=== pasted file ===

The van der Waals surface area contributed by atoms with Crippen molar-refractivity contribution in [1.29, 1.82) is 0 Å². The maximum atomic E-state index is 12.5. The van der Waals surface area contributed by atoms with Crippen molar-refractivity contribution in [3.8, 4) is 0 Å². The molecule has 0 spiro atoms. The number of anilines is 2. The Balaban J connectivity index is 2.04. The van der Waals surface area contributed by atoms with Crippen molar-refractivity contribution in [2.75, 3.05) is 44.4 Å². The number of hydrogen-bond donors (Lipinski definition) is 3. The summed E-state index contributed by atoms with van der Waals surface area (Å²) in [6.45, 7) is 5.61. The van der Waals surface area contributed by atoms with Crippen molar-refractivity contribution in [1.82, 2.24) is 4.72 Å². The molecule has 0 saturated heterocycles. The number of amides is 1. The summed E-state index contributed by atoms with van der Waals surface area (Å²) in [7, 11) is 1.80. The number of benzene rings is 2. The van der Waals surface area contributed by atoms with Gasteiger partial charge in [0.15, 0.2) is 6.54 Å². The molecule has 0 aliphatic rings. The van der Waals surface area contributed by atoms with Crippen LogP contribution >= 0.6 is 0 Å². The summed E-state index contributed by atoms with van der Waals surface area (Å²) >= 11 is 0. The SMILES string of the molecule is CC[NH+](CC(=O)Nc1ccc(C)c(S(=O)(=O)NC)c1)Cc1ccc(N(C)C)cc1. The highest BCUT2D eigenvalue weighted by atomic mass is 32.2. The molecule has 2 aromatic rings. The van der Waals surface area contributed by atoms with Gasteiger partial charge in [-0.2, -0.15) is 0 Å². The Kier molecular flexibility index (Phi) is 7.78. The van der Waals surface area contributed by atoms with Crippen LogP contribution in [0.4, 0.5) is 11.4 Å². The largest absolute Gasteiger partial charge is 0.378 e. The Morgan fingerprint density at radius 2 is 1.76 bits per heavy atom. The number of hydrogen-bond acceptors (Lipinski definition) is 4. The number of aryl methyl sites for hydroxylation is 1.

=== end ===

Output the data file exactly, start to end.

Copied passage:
The van der Waals surface area contributed by atoms with Crippen molar-refractivity contribution in [1.29, 1.82) is 0 Å². The maximum atomic E-state index is 12.5. The van der Waals surface area contributed by atoms with Crippen molar-refractivity contribution in [3.8, 4) is 0 Å². The molecule has 0 spiro atoms. The number of anilines is 2. The Balaban J connectivity index is 2.04. The van der Waals surface area contributed by atoms with Crippen molar-refractivity contribution in [2.75, 3.05) is 44.4 Å². The number of hydrogen-bond donors (Lipinski definition) is 3. The summed E-state index contributed by atoms with van der Waals surface area (Å²) in [6.45, 7) is 5.61. The van der Waals surface area contributed by atoms with Crippen molar-refractivity contribution in [1.82, 2.24) is 4.72 Å². The molecule has 0 saturated heterocycles. The number of amides is 1. The summed E-state index contributed by atoms with van der Waals surface area (Å²) in [7, 11) is 1.80. The number of benzene rings is 2. The van der Waals surface area contributed by atoms with Gasteiger partial charge in [0.15, 0.2) is 6.54 Å². The molecule has 0 aliphatic rings. The van der Waals surface area contributed by atoms with Crippen LogP contribution >= 0.6 is 0 Å². The summed E-state index contributed by atoms with van der Waals surface area (Å²) >= 11 is 0. The SMILES string of the molecule is CC[NH+](CC(=O)Nc1ccc(C)c(S(=O)(=O)NC)c1)Cc1ccc(N(C)C)cc1. The highest BCUT2D eigenvalue weighted by atomic mass is 32.2. The molecule has 2 aromatic rings. The van der Waals surface area contributed by atoms with Gasteiger partial charge in [-0.2, -0.15) is 0 Å². The Kier molecular flexibility index (Phi) is 7.78. The van der Waals surface area contributed by atoms with Crippen LogP contribution in [0.4, 0.5) is 11.4 Å². The largest absolute Gasteiger partial charge is 0.378 e. The Morgan fingerprint density at radius 2 is 1.76 bits per heavy atom. The number of hydrogen-bond acceptors (Lipinski definition) is 4. The number of aryl methyl sites for hydroxylation is 1.